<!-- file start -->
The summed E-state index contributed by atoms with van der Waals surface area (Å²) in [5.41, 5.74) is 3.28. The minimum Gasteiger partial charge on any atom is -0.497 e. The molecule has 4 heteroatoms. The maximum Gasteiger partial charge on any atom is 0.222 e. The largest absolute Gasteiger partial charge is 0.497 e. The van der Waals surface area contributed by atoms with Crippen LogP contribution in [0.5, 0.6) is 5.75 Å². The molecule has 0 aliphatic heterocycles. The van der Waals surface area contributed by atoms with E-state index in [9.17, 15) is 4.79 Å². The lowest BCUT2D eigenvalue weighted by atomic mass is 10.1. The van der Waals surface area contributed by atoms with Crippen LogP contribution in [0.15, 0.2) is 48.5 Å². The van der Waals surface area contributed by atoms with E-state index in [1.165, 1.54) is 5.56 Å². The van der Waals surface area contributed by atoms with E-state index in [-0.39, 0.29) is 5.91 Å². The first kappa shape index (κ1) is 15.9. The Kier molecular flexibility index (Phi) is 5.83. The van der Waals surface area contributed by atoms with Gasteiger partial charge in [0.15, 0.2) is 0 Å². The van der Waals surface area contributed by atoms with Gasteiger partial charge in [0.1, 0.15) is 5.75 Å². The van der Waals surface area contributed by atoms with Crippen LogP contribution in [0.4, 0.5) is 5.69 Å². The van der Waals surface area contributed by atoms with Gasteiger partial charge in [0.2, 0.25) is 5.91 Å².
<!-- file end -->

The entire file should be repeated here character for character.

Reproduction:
The summed E-state index contributed by atoms with van der Waals surface area (Å²) in [5.41, 5.74) is 3.28. The minimum Gasteiger partial charge on any atom is -0.497 e. The molecule has 4 heteroatoms. The maximum Gasteiger partial charge on any atom is 0.222 e. The largest absolute Gasteiger partial charge is 0.497 e. The van der Waals surface area contributed by atoms with Crippen LogP contribution in [0.5, 0.6) is 5.75 Å². The molecule has 0 aliphatic heterocycles. The van der Waals surface area contributed by atoms with E-state index in [9.17, 15) is 4.79 Å². The lowest BCUT2D eigenvalue weighted by atomic mass is 10.1. The van der Waals surface area contributed by atoms with Crippen LogP contribution in [0.15, 0.2) is 48.5 Å². The van der Waals surface area contributed by atoms with E-state index in [1.165, 1.54) is 5.56 Å². The van der Waals surface area contributed by atoms with E-state index in [-0.39, 0.29) is 5.91 Å². The first kappa shape index (κ1) is 15.9. The Kier molecular flexibility index (Phi) is 5.83. The van der Waals surface area contributed by atoms with Gasteiger partial charge in [0.15, 0.2) is 0 Å². The van der Waals surface area contributed by atoms with Gasteiger partial charge in [0.1, 0.15) is 5.75 Å². The van der Waals surface area contributed by atoms with Crippen LogP contribution in [0.4, 0.5) is 5.69 Å². The van der Waals surface area contributed by atoms with Gasteiger partial charge in [0.2, 0.25) is 5.91 Å².